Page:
Fun in the sun can sometimes be limited by medications that interact with sunlight exposure. Some medicines contain ingredients that may cause photosensitivity, this means increased sensitivity to sunlight that can cause sunburn-like symptoms, a rash or other unwanted side effects. (Food and Drug Administration). Photosensitivity can occur after exposure to ultraviolet light – either natural sunlight or artificial light, such as a tanning bed.
There are many types of medicines that can cause sensitivity to the sun, including the following antibiotics: ciprofloxacin, doxycycline, levofloxacin, ofloxacin, tetracycline, trimethoprim. Other commonly taken medications such as ibuprofen, oral contraceptives, retinoids, glipizide, Benadryl, and simvastatin can also cause photosensitivity. Not all people who take or use the medicines mentioned will have a reaction. Also, if you experience a reaction on one occasion, it does not mean that you are guaranteed to have a reaction if you use the product again (Food and Drug Administration).
To reduce your risk of photosensitivity, try the following:
- When outside, seek shade, especially between 10 a.m. and 2 p.m. – some organizations recommend as late as 4:00 p.m. Keep in mind that the sun’s rays may be stronger when reflected off water, sand, and snow.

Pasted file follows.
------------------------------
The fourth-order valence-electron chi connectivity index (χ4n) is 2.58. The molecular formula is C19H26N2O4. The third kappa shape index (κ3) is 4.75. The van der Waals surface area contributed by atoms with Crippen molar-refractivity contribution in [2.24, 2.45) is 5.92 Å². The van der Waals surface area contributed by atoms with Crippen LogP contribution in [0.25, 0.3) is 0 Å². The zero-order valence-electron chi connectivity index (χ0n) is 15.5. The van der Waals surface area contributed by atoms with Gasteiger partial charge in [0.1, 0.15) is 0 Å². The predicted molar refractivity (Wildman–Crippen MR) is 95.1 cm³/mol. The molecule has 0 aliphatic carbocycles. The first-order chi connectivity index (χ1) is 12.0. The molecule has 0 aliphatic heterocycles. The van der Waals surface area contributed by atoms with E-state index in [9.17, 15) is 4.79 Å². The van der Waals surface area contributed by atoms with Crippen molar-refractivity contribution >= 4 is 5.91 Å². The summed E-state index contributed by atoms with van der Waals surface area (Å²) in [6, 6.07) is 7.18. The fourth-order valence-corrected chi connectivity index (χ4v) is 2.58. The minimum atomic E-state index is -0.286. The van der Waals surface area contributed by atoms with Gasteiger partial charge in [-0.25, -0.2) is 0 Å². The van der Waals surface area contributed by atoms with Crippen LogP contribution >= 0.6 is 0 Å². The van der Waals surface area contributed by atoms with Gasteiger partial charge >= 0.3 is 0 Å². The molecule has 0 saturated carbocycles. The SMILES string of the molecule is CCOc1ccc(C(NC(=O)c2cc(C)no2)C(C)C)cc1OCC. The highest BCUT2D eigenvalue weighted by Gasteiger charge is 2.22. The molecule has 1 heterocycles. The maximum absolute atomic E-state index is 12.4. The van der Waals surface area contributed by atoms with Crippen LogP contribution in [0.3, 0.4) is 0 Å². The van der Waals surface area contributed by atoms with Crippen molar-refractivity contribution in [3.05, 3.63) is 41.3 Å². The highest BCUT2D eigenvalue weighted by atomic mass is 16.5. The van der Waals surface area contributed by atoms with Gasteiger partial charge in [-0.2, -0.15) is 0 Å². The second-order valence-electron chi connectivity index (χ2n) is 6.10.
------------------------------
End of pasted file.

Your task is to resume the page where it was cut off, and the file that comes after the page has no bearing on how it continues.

- Wear long-sleeved shirts, pants, sunglasses, and broad-brimmed hats to limit sun exposure.
- Use a broad sunscreen regularly and as directed. Broad-spectrum sunscreens provide protection against ultraviolet A (UVA) and ultraviolet B (UVB) radiation. An SPF 15 is the minimum number needed to provide measurable protection.
These precautions can help with enjoying your time in the sun. If you have concerns about your medications and the possibility of a photosensitivity, your health-care provider or pharmacists will be able to help.
This article reviewed by Dr. Jim Liu, MD and Ms. Deb Dooley, APRN.
There’s nothing more important than our good health – that’s our principal capital asset.
#medical #telehealth #umedoc
April 8, 2023